Five guys Ken Salazar should offer to punch out
Uneasy hangs the cowboy-hatted head of the man in charge of one-fifth of the land mass in the United States. The strain of running the Department of the Interior seems to be catching up with Ken Salazar, who offered to "punch out" a reporter last month in response to a question about Interior's scandal-riddled program for managing wild horses.
Salazar later apologized to Dave Philipps of the Colorado Springs Gazette, whose piece for ProPublica about how thousands of supposedly "protected" horses sold by the Bureau of Land Management have disappeared (and were probably sent to slaughterhouses) has triggered a federal investigation. But persistent criticism of the Interior Secretary from the energy industry on one side and environmentalists on the other has fueled speculation that he might be one of the Cabinet members to hit the road when the Obama administration reshuffles the talent for its second term.
Salazar has responded (in this Denver Post article and elsewhere) that he digs his job and may well hang around, despite the usual euphemistic "family pressures" to head back to the ranch. By his own accounting, he's made significant progress in cleaning up the ethical quagmires at Interior left over from the Bush years , revamping offshore drilling regs in the wake of the Deepwater Horizon disaster and so on, but there's still plenty to be done.
Still, if Salazar is going to continue to ride herd over one of the most ornery and confusing bureaucracies ever devised, he's going to have to find more productive ways of channeling his anger and frustration. The next time he's feeling punchy, here are some more deserving candidates to consider for a possible jab-jab-cross combination.
Mongo punches out a horse.
5. Tom Davis.Philipps's story focuses on Davis, a Colorado livestock hauler who's purchased at least 1,700 wild horses from BLM since 2009 for as little as $10 a head -- and declined to provide any proof of their current whereabouts. Even more embarrassing, from Salazar's perspective, is that Davis operates out of the Secretary's beloved San Luis Valley; they're practically neighbors. If Davis can't establish that his purchases found good homes, maybe Salazar should see if Davis, an advocate of slaughterhouses, wants to swap some horsemeat for a knuckle sandwich.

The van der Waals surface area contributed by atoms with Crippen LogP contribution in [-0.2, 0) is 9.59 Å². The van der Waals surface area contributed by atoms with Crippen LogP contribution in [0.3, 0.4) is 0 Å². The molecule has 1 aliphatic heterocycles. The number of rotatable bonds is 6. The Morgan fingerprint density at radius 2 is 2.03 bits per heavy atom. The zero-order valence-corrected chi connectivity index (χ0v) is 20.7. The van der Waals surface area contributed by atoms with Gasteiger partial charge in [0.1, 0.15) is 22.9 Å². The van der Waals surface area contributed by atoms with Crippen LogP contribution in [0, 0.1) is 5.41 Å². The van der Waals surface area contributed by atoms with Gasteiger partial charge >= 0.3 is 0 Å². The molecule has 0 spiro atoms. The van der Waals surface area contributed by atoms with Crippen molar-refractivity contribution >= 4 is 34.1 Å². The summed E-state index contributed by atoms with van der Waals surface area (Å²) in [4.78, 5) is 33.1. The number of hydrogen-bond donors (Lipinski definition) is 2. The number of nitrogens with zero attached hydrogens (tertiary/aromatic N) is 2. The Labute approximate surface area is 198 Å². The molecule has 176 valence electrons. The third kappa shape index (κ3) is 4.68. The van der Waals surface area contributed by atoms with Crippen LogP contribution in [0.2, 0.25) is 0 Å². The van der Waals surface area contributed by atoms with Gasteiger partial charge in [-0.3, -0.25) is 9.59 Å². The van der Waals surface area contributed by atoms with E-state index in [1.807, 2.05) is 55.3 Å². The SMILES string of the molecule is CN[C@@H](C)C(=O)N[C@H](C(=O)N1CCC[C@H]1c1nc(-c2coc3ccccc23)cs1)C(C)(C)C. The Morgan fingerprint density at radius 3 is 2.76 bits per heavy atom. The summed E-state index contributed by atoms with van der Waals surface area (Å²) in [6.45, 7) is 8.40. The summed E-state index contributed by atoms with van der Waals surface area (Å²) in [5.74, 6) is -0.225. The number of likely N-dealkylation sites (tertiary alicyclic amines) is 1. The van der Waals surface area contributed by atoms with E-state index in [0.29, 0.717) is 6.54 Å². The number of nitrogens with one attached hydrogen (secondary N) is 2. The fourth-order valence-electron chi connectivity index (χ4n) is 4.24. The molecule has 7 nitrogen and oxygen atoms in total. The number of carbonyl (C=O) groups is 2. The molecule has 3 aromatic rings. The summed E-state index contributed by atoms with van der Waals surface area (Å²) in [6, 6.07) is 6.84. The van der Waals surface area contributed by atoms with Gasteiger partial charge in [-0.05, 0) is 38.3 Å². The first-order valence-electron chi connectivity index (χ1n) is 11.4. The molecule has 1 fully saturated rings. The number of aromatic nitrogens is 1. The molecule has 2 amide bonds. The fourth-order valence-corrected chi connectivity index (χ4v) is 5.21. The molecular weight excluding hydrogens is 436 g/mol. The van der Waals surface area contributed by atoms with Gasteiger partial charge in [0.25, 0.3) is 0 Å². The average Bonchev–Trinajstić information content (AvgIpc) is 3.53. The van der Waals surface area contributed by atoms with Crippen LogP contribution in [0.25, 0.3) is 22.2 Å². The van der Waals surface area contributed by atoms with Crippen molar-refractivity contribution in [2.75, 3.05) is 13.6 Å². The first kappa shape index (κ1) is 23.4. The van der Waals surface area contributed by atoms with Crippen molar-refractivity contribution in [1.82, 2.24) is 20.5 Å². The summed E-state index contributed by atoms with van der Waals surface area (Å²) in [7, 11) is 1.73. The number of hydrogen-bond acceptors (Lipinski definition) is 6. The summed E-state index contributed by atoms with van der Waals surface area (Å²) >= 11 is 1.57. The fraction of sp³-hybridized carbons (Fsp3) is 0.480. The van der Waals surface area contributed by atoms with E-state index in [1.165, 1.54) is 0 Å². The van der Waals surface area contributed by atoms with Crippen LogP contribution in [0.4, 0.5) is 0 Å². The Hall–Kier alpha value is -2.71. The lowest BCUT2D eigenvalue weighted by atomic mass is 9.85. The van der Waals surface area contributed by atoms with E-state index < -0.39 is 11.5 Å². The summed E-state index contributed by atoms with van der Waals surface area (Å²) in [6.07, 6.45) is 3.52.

4. Rex Tillerson. ExxonMobile CEO Tillerson isn't exactly a climate-change denier, like many of his colleagues in the fossil-fuel business. No, he's a climate-change minimizer, whose upbeat remarks at a Council on Foreign Relations gathering earlier this year assured us all that future upheavals in weather and food production present an "engineering problem" with "engineering solutions," and that mankind will simply adapt to...whatever's left. If Salazar really wants to see his agency lead the way in developing renewable-energy projects and slowing the pace of global warming, he could start by bitch-slapping some sustainable sense into Tillerson.
3. Cory Gardner. Well-lubricated by campaign donations from the oil and gas industry, Colorado's most pugnacious congressperson has been on Salazar's case for months, decrying the government red tape that supposedly hinders bold entrepreneurs (cf. Rex Tillerson, above) from drilling with abandon on public lands. He's also fuming over federal forest management and wild fires. (Here's a video of him unloading on some Salazar minions on that issue.) This feud might best be settled by a cage match in a blazing wilderness area, or maybe in a parking lot surrounded by a moat of smoldering crude oil.
2. Doug Lamborn.Like Gardner, Representative Doug Lamborn frequently champions energy interests -- even if he's a bit underpaid for his hard work. But his position chairing a key subcommittee of the House Natural Resources Committee, not to mention his gung-ho views on opening up the West to oil shale development, make him a particularly formidable opponent for Battlin' Ken, who's urged a go-slow approach on oil shale. Mounds of studies argue against further subsidies for a technology that demands vast amounts of water, has dire environmental risks and has never been proven commercially viable -- but if facts can't sway Lamborn, maybe an ass-whupping will.
1. Raul Grijalva. Once Salazar has cemented his rep among the tree-huggers by kayoing Davis, Tillerson, Gardner and Lamborn, he can prove he's really a centrist by inviting Grijalva to a smackdown. The affable Arizona congressman and conservationist was many enviros' first choice for Interior four years ago, and some of them are still lobbying for him to replace Salazar, now that the job seems to be up for grabs. A guy like Grijalva is likely to impose all kinds of protections on public lands, even at the risk of being labeled an obstructionist by energy interests, and might even end the brutal BLM roundups of wild mustangs. That kind of dangerous thinking is just the thing to start Salazar swinging. Keep your mitts up and your head down, Raul.
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